Water contamination experts at Lake Victoria, Kenya_311.
(photo credit: Ann Marie Ran)
A team of Israeli and German experts will be working with Kenyan agricultural
and water professionals to upgrade the commercial fishery system and waste water
treatment mechanisms within the central African country’s Lake Victoria, the
Foreign Ministry told The Jerusalem Post this week.
The team made a
preliminary visit to Lake Victoria early this month, to assess the needs of the
region and strategize ways to better raise tilapia fish (also known as St.
Peter’s fish) and implement a more effective wastewater treatment system in the
lake, according to Ilan Fluss, director of policy planning and external
relations at MASHAV, the Foreign Ministry’s Agency for International Development
Deputy Foreign Minister Danny Ayalon and German Economic
Cooperation and Development Minister Dirk Niebel signed an agreement of consent
for the project in January – as part of an pact the countries had made two years
earlier to work together on projects in developing countries, according to the
Facilitated from the Israeli side by MASHAV, the Kenyan
project is important to reducing poverty conditions in the Lake Victoria area,
“Lake Victoria has regional influence – it’s very important
water-wise,” he added. “Lake Victoria is a small lake that is three times the
size of the State of Israel.”
Joining Fluss on the initial mission were
Israeli experts from the Agriculture Ministry and its Center for International
Agricultural Development Cooperation branch, as well as from the Mekorot
national water company.
Representatives from Germany’s GIZ aid agency as
well from as the German Embassy in Nairobi participated, and Kenyan fisherman
and industry professionals joined the group, according to the Foreign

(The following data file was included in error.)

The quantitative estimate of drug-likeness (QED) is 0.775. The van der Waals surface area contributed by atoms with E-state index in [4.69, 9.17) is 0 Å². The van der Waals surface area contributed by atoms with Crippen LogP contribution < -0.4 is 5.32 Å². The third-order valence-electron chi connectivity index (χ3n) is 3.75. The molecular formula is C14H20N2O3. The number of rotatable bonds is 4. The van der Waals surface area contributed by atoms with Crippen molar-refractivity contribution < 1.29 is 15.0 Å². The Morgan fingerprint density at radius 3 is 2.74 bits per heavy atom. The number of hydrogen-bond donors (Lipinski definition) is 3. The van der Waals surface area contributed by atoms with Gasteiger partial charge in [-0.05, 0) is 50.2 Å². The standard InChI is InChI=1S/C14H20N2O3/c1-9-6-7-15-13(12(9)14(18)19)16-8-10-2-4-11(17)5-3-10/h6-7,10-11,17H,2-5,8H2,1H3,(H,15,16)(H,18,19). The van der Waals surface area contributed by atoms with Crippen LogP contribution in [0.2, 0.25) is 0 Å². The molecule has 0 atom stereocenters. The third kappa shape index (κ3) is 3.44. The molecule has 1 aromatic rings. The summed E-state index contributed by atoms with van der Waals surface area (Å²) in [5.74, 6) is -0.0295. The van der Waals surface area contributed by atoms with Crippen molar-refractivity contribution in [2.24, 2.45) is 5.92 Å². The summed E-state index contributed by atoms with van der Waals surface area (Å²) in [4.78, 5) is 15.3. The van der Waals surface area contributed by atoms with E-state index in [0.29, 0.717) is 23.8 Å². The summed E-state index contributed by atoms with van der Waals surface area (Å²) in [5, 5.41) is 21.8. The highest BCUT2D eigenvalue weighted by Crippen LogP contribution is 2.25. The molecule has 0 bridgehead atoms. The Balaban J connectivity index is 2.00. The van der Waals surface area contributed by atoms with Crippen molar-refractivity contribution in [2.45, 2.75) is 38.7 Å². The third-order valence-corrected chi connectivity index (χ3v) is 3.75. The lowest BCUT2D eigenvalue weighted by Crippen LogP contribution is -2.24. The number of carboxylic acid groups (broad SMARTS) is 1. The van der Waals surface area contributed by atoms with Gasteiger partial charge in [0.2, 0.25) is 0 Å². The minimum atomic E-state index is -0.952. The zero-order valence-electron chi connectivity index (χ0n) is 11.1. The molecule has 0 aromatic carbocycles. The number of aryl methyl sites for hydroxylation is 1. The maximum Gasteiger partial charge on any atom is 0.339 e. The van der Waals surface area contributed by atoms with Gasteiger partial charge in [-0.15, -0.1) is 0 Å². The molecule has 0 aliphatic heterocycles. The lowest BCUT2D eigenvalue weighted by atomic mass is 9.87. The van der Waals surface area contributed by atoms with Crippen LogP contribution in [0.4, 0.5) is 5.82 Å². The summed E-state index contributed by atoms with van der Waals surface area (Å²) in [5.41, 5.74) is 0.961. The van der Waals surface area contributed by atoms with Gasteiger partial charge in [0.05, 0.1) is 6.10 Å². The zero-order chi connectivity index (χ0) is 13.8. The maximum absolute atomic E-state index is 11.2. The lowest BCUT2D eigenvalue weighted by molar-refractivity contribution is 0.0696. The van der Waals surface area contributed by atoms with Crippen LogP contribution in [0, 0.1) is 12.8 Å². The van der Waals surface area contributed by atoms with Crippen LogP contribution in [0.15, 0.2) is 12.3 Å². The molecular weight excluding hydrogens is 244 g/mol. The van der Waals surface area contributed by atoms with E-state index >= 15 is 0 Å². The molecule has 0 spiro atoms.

The German-Israeli team already has a collaboration under way
in Ethiopia, and signed an agreement last year to begin one in
While only 5 to 6 percent of Lake Victoria is in Kenyan territory,
due to its huge size, the lake remains a huge income source for Kenya, as well
as for its neighbors Uganda and Tanzania, Fluss said.
“It’s a major
source of income for about 5 million people [in Kenya],” he said.
Victoria does have pollution issues, but they are not yet irreversible,
according to Fluss.
There are some treatment facilities, but not enough,
and despite the huge lake much of Kenya suffers from an insufficient water
supply, he said.
“What we saw were there were a lot of water-contamination
sources into the lake – industrial and domestic waste-water,” Fluss said. “The
important thing was to come up with a proposal for planning for the area and to
create a feasibility study on improving the water quality in the daytime where
the big city Kisumu is, and to take a local approach that can become a pilot for
other municipalities around the lake.”
To this end, a group of Kenyan
mayors is in Israel this week visiting municipalities to identify strategies for
better city planning, Fluss added.
In Kenya’s lakeside fish industry, the
Israeli- German team will focus on how to increase the commercial growth of
tilapia in fish ponds near the lake. While there are tilapia in Lake Victoria,
they face fierce competition from the Nile Perch, which prey on the tilapia, he
“We have a lot of experience growing [tilapia] in fish ponds in
Israel,” he said. “We decided to look into the more economic production of the
tilapia – which helps solve issues of food security and is a source of income
because there’s an industry for tilapia, a market for tilapia.”
members are working on an action plan that will be presented in Kenya in about
two months and will lead to the full-fledged launch of the program as well as
some training programs for Kenyan professionals in Israel, Fluss
“What we hope is that by August we will really be able to kick off
this partnership,” he said.
While the relevant representatives from the
Kenyan and German delegations could not be reached for comment, Fluss said that
Israel clearly benefits from this partnership, and partaking in such an effort
is “creating a dialogue with the world” and “making Israel relevant in solving